After reporting earnings on Thursday night, SandRidge Energy (SD) dropped 3% even as the market soared on Friday thanks to the bullish jobs report. For some reason the market was disappointed with a forecasted increase in capital spending while oil approaches $91.
The company is an oil and natural gas exploration and production company focused on the Mississippian, Permian Basin, and now Gulf of Mexico.
The market is very focused on reduced spending in the domestic natural gas sector that any added spending is seen as negative. Though natural gas still struggles around $3, the market is missing that oil remains strong. Why wouldn't an oil exploration company attempt to produce more oil at these prices?
Q2 2012 Highlights
The company reported the following highlights for Q2 2012:
- Adjusted EBITDA of $269 million for second quarter 2012 compared to $157 million in second quarter 2011.
- Operating cash flow of $222 million for second quarter 2012 compared to $136 million in second quarter 2011.
- Net income available to common stockholders of $809 million, or $1.47 per diluted share, for second quarter 2012 compared to net income available to common stockholders of $196 million, or $0.42 per diluted share, in second quarter 2011.
- Adjusted net income of $36.8 million, or $0.07 per diluted share, for second quarter 2012 compared to adjusted net loss of $1.6 million, or $0.00 per diluted share, in second quarter 2011.
Analysts expected earnings of $0.01 so the reported earnings of $0.07 easily beat analyst estimates. The Mississippian production increased by 31% over Q1 providing for significant oil gains.
The company provided improved guidance for the rest of 2012 as follows:
- Increasing 2012 production guidance to 33.0 MMBoe from 32.3 MMBoe
- Increasing 2012 capital expenditure guidance to $2.1 billion from $1.85 billion
- For the second half of 2012, 81% of projected oil production is hedged at over $100 per barrel and another 37 million barrels of oil are hedged from 2013 to 2015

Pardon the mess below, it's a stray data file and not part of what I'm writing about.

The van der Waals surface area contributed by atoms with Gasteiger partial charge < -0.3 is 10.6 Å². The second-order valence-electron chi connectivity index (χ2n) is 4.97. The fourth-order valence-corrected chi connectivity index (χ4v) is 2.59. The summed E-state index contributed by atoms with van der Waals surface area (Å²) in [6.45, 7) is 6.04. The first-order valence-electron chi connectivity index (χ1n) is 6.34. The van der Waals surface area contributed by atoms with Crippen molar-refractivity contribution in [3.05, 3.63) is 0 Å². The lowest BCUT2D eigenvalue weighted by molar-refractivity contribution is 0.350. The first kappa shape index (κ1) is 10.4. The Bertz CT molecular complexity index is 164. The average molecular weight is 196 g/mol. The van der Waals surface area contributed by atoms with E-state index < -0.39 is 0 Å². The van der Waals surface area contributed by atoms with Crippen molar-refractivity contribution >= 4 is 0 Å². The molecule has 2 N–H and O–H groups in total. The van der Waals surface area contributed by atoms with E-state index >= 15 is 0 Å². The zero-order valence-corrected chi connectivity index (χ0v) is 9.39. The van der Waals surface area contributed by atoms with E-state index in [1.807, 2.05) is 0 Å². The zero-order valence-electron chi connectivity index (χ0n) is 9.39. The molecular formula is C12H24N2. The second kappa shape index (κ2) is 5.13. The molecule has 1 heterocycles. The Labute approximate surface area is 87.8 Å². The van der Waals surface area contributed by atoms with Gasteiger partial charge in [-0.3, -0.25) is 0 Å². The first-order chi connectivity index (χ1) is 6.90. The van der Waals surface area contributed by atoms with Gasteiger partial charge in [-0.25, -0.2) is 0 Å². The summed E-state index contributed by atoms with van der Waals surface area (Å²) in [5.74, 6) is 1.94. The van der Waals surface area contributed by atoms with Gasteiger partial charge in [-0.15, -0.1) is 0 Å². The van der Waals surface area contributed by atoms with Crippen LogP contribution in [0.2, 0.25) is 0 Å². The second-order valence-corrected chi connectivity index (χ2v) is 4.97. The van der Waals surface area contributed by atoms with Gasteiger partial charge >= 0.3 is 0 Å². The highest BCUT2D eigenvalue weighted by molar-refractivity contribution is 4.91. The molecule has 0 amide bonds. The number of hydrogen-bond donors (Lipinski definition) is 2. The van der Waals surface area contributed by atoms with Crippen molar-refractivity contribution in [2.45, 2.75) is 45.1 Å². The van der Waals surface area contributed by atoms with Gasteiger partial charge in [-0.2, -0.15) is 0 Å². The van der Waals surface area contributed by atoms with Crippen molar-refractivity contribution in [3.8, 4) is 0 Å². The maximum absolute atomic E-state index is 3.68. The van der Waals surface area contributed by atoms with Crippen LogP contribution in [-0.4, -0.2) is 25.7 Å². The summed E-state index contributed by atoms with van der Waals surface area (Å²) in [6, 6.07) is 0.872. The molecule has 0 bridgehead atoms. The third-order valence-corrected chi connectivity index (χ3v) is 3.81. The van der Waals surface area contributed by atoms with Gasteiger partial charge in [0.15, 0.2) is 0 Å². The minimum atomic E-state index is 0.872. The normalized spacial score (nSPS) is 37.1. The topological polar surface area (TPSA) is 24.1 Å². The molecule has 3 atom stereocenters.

While the market didn't like the increased capital expenditure guidance, the company is producing more oil at very attractive prices.
The company averaged 43 drilling rigs during the quarter with the majority of the rigs working in the Mississippian play. With an inventory of 8,000 drilling locations on approximately 1.7M net acres, SandRidge is set for years.
One major benefit from this play is the close proximity to the Cushing oil hub. The benefits are huge over plays such as the Bakken in North Dakota where production has a difficult time of reaching market.
The Permian Basin and Gulf of Mexico plays will provide some diversity for the company.
Not Only Spending Increase
While SandRidge was slammed on Friday for higher capital expenditures, WPX Energy (WPX) was hit on Thursday after boosting its 2012 spending plan.
This stock dropped nearly 8%, the biggest decline since it began trading as a spin-off from Williams Companies (WMB) back on January 3rd.
Per this Bloomberg report, analysts are cautious on higher capex in what is claimed as a weak price environment. While the natural gas and natural gas liquids markets are weak, the oil sector remains strong.
The company is increasing capital spending to $1.4B from $1.2B primarily for additional land purchases in oil-focused properties, along with Bakken Shale drilling and completion costs.
The price action of SandRidge remains ranged bound now for three months. The stock has been stuck between $6 and $7 since mid-May. Considering the stock has been in a very tight range, investors might want to look for a breakout in either direction as a time to move.
1 Year Chart - SandRidge Energy
This company remains difficult to value considering the volatile swing between prices for natural gas and oil. Regardless, the increased capital spending by SandRidge and even WPX appear warranted considering the spike higher in oil prices.
Additional disclosure: Please consult your financial advisor before making any investment decisions.